A View into the Generative AI Legal Landscape 2024

Over the past year, the legal technology (LegalTech) field has been experiencing a significant renaissance of interest in light of generative AI capabilities. Recent technical advances have improved the accuracy of generative AI applications, leading to a surge in AI-first LegalTech startups and substantial venture funding in the sector (~$700 million in startup funding since early 2023). However, the adoption of this technology faces serious challenges, including structural hurdles and incumbents’ strong advantage in accessing legal domain data.

Some key observations and highlights:

  1. Emerging technical solutions are addressing the main challenges of using Generative AI in legal applications, such as lack of consistency and accuracy, limited explainability, privacy concerns, and difficulty in obtaining and training models on legal domain data.
  2. Structural impediments in the legal industry, such as the billable hour, lack of standardization, vendor dependence, and incumbent control, moderate the success of generative AI startups.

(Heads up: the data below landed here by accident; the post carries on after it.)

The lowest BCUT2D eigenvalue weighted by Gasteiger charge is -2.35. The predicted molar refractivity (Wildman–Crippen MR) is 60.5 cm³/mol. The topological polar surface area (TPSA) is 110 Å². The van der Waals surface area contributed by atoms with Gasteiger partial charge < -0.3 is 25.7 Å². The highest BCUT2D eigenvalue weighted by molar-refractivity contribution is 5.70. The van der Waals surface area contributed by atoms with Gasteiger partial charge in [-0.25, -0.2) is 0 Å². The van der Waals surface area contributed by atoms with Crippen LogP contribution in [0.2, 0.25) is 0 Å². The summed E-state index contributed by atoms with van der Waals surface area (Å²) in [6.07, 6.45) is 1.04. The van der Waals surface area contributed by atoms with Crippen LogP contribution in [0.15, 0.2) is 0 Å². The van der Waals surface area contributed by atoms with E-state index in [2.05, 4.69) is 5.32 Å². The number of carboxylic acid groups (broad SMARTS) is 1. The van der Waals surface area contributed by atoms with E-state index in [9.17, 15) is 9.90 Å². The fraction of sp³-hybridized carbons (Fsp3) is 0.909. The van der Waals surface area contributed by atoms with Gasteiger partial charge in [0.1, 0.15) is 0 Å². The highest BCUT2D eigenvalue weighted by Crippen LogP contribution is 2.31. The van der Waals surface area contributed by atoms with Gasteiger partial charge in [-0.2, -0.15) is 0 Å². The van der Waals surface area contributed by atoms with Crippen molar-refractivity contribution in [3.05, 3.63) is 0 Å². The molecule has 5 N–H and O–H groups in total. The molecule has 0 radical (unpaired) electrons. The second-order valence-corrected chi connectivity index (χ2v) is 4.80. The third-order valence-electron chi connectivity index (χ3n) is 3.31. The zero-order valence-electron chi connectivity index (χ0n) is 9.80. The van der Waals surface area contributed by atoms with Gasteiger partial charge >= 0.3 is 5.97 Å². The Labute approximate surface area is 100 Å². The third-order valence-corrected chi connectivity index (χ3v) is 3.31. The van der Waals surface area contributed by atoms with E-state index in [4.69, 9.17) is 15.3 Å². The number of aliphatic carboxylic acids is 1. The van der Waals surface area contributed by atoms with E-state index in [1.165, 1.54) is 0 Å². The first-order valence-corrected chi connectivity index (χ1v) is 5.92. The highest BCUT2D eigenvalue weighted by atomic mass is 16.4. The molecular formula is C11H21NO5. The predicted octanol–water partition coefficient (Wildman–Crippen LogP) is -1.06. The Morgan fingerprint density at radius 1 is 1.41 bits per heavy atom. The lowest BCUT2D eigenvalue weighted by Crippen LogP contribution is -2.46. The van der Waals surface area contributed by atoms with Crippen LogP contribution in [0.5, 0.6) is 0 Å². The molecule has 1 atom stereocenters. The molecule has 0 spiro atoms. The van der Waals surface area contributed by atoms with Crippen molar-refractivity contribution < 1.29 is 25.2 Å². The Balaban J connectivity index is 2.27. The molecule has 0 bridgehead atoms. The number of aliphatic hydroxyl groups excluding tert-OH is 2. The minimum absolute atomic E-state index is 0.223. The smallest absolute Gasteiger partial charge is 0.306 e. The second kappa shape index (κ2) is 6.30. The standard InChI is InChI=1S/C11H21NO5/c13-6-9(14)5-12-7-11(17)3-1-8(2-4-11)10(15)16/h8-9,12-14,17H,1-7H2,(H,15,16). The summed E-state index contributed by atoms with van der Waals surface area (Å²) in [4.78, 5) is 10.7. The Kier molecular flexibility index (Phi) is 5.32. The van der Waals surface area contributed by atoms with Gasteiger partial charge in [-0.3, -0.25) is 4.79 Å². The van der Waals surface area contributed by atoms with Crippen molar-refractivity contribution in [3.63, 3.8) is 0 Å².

3. Our defined “client-facing” LegalTech market is segmented into three broad lines of work: Research and Analysis, Document Review and Drafting, and Litigation. We view the total LegalTech market in the United States to be estimated at ~$13B in 2023, with litigation being the largest category.
  4. LegalTech incumbents play a significant role in the adoption of generative AI technologies, often opting for market consolidation through partnerships or acquisitions rather than building solutions organically.
  5. Future evolution in LegalTech may involve specialization in areas such as patent and IP, immigration, insurance, and regulatory compliance. There is also potential for productivity tools and access to legal services, although the latter faces structural challenges related to the Unauthorized Practice of Law (UPL).

Our paper suggests that while there is significant potential for generative AI in the LegalTech market, founders must carefully consider the industry’s specific dynamics and structural hurdles when introducing new AI-driven technologies. Targeting less data-dependent areas, partnering with incumbents, or focusing on horizontal areas within LegalOps and regulatory compliance may provide better initial opportunities for startups. Despite the challenges, the momentum in LegalTech driven by generative AI should not be underestimated, as it has the potential to provide an unprecedented depth and understanding of legal practice.

To read our full paper, see here.